In this study, the most abundant bacteria shared by the larvae and adults are the unidentified Rhodobacteraceae (Table S1), which has been detected at the early development stages of corals (Sharp et al., 2012; Zhou et al., 2017). Despite the fact that Rhodobacteraceae is generally associated with diseased corals (Roder et al., 2014), the OTUs belonging to Rhodobacteraceae are also observed in healthy corals, such as the Oculina patagonica and Isopora palifera (Chen et al., 2011; Rubio-Portillo et al., 2016). The genus Roseobacter belonging to the family Rhodobacteraceae is reported to have an important function, that is, supplying fixed organic nitrogen to Symbiodiniaceae or defending against pathogenic bacteria (Nissimov et al., 2009). The Alteromans (OTU836759) and HTCC2207 (OTU805719) belonging to the Alteromonadaceae were also detected in both D. favus larvae and adults in this study (Table S1). A similar bacterial community was detected in the larvae of D. favus like other corals, indicating that these bacteria may be important at the early stages of corals.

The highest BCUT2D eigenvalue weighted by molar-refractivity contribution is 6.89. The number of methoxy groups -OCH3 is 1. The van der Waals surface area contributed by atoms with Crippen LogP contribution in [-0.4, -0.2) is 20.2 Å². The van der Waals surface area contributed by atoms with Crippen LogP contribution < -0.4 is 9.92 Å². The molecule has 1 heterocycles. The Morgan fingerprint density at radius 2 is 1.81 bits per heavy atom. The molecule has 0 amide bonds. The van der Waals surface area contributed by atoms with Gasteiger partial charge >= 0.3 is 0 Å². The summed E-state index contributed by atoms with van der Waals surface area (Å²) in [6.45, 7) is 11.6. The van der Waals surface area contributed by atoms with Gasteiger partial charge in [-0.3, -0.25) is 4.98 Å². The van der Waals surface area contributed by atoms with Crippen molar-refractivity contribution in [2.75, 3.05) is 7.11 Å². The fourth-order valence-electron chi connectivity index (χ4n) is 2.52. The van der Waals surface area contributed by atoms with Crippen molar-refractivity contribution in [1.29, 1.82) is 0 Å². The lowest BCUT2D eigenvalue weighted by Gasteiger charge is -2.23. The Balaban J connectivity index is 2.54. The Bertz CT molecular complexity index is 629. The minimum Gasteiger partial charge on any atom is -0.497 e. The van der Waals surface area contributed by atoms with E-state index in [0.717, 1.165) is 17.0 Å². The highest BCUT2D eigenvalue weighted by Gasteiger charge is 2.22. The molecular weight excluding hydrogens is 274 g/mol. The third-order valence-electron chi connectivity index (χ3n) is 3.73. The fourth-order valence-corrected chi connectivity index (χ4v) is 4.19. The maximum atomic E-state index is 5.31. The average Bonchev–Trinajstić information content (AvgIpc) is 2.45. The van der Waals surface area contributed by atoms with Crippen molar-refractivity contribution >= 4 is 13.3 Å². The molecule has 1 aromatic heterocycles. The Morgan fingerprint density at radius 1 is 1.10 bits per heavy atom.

Based on this study, some core bacteria were shared among the coral larvae, adults, and seawater despite their small proportion, suggesting that the coral D. favus is able to obtain bacteria from environmental seawater. The fact that abundant bacterial population in the coral larvae, adults, and the seawater is different (Figure 4) indicates that the selection of bacterial partners by the coral host is not random. Similarly, some studies also suggest the possible horizontal transmission of symbiotic bacteria from the environmental seawater to corals during their development because of the dynamic microbial community change. For instance, Lema et al. (2014); Lema et al. (2016) demonstrated horizontal (environmental) uptake of coral bacteria, e.g., nitrogen-fixing bacteria. Apprill et al. (2009) revealed that the composition of bacteria differed between life stages, i.e., prespawned oocyte bundles, spawned eggs, and week-old planulae, and concluded that the onset of association between microorganisms and the coral P. meandrina appeared to occur through horizontal uptake by planulae older than 79 h. Epstein et al. (2019) found that only a small number of bacterial strains were shared between offspring and their respective parents, revealing bacterial establishment as largely environmentally driven at the early life stages and suggested that recruits harbored more variable microbiomes compared to their parents, indicating that winnowing occurs as corals mature (Epstein et al., 2019).